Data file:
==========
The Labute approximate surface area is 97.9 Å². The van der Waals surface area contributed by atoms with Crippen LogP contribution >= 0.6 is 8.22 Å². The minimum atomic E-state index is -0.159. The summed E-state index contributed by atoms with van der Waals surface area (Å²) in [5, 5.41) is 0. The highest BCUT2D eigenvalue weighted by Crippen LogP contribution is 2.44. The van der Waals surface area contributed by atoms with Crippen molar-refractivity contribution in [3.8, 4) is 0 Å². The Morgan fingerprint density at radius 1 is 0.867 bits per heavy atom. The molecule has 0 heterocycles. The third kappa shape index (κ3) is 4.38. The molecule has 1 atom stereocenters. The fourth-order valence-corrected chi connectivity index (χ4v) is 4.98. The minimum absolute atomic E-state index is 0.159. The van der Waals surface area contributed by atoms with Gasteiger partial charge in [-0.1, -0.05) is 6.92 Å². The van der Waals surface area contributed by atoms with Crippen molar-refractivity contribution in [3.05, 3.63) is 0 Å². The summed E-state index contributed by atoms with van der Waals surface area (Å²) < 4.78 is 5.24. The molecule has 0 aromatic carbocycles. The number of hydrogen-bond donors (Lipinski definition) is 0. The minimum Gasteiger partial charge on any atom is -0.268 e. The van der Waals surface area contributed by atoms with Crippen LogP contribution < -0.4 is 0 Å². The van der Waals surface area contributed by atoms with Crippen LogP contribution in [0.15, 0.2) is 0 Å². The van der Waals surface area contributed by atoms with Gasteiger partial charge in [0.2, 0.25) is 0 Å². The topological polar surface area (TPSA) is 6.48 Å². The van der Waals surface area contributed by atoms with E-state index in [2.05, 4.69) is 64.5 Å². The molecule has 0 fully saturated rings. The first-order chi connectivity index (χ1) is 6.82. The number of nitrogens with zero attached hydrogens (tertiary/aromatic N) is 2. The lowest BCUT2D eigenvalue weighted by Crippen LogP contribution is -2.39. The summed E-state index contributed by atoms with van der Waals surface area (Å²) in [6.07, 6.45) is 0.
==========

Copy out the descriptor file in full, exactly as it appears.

The Labute approximate surface area is 97.9 Å². The van der Waals surface area contributed by atoms with Crippen LogP contribution >= 0.6 is 8.22 Å². The minimum atomic E-state index is -0.159. The summed E-state index contributed by atoms with van der Waals surface area (Å²) in [5, 5.41) is 0. The highest BCUT2D eigenvalue weighted by Crippen LogP contribution is 2.44. The van der Waals surface area contributed by atoms with Crippen molar-refractivity contribution in [3.8, 4) is 0 Å². The Morgan fingerprint density at radius 1 is 0.867 bits per heavy atom. The molecule has 0 heterocycles. The third kappa shape index (κ3) is 4.38. The molecule has 1 atom stereocenters. The fourth-order valence-corrected chi connectivity index (χ4v) is 4.98. The minimum absolute atomic E-state index is 0.159. The van der Waals surface area contributed by atoms with Gasteiger partial charge in [-0.1, -0.05) is 6.92 Å². The van der Waals surface area contributed by atoms with Crippen molar-refractivity contribution in [3.05, 3.63) is 0 Å². The summed E-state index contributed by atoms with van der Waals surface area (Å²) < 4.78 is 5.24. The molecule has 0 aromatic carbocycles. The number of hydrogen-bond donors (Lipinski definition) is 0. The minimum Gasteiger partial charge on any atom is -0.268 e. The van der Waals surface area contributed by atoms with Crippen LogP contribution < -0.4 is 0 Å². The van der Waals surface area contributed by atoms with Crippen LogP contribution in [0.15, 0.2) is 0 Å². The van der Waals surface area contributed by atoms with Gasteiger partial charge in [0.2, 0.25) is 0 Å². The topological polar surface area (TPSA) is 6.48 Å². The van der Waals surface area contributed by atoms with E-state index in [2.05, 4.69) is 64.5 Å². The molecule has 0 fully saturated rings. The first-order chi connectivity index (χ1) is 6.82. The number of nitrogens with zero attached hydrogens (tertiary/aromatic N) is 2. The lowest BCUT2D eigenvalue weighted by Crippen LogP contribution is -2.39. The summed E-state index contributed by atoms with van der Waals surface area (Å²) in [6.07, 6.45) is 0.